I met Ishamudin Khan in October, while the days were still hot and dusty, at his ramshackle residence atop a hillock in Anand Parbat. It was a single stuffy room, among hundreds of others just like it, at the temporary resettlement camp for the Kathputli Colony inhabitants. The story was on how the street magician, who has performed around the globe, a pioneer of the folkloric Great Indian Rope Trick, is keeping a dying tradition alive. The plan was to talk to him for an hour, get my facts, and get out.
What took place was an almost three-hour-long conversation on his travels, which started out on the unicycle at the corner of his room and winded its way around cities in Europe and Japan, magic, money, personal history, prime ministers, culture, community and so on. Khan speaks effortless English with an unidentifiable accent, both of which he picked up from foreign lands. As a journalist, you are always talking to people, but some conversations stick. And this was one of them. Here was a man who insisted that India was a country of snake charmers and street magicians, who is fighting the law to perform on the streets and not the stage, whose fondest childhood memory was how people used to feed him food from their kitchen when he tagged along with his grandfather and went from house to house, performing tricks. And there I sat, college educated and with strict ‘postcolonial’ notions about what to take pride in.
Heidi J Shrager of the TIME magazine wrote that Kathputli colony is “a thriving paradox. Its denizens invite their audiences into lofty worlds where anything is possible… only to return to homes without running water, electricity or sanitation.” Sitting in one of those homes, with a man who can make a rope stand straight for a child to climb, I underwent a thorough personal disillusionment. Khan is convinced that the rich history of the country everyone’s talking about is only a history of the rich. He’s no Marxist, but he says “what people have here, here and here,” – he pointed to his heart, then head and mouth—“is not synchronised”.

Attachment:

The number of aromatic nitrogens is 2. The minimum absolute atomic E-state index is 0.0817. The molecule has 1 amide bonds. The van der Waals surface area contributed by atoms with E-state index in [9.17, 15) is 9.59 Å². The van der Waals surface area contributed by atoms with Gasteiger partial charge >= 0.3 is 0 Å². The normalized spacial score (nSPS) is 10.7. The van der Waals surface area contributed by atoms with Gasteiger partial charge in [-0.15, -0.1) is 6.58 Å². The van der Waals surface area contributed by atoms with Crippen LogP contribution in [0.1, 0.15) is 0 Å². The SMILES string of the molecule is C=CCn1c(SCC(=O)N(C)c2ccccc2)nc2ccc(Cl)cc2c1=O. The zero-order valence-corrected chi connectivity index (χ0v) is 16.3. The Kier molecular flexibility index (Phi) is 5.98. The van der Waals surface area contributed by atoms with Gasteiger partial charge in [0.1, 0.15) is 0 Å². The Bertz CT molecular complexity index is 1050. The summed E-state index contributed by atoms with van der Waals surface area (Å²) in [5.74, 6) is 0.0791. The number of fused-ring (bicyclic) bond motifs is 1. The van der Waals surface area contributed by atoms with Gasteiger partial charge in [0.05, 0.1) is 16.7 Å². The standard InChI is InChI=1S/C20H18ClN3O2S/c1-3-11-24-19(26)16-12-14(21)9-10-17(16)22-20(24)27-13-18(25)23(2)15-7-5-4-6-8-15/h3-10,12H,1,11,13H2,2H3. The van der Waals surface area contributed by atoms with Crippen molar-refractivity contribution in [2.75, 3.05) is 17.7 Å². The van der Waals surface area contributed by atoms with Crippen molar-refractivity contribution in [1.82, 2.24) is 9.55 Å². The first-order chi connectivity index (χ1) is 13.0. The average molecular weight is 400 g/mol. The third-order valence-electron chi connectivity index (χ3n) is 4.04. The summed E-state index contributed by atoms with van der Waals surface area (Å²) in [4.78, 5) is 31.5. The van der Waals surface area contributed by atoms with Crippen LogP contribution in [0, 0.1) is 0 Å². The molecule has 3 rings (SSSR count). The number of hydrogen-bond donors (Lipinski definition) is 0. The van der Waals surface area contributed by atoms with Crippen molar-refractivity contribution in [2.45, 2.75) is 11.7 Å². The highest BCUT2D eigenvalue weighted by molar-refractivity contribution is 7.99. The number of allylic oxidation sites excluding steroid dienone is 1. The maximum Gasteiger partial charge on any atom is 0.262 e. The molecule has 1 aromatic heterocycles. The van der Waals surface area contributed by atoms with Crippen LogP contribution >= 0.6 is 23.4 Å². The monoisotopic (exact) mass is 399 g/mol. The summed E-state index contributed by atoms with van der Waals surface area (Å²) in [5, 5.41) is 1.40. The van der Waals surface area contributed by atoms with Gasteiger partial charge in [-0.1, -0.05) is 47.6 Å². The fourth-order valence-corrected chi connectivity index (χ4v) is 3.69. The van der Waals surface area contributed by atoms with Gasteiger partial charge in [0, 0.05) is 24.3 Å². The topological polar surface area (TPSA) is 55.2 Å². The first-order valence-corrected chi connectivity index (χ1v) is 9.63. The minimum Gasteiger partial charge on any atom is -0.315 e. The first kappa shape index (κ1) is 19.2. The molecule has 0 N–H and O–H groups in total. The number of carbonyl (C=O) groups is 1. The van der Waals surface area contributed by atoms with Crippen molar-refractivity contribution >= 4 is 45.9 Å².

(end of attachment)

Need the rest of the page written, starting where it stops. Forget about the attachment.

One of the charms of the job is getting to meet people like Khan, who can conjure up flowers from Delhi’s thick air, having conversations that might change you, or at least make you look at things differently. “There are other worlds. Other kinds of dreams,” wrote Arundhati Roy. Khan’s is a different dream. One only a magician can have. And I got to put it on paper.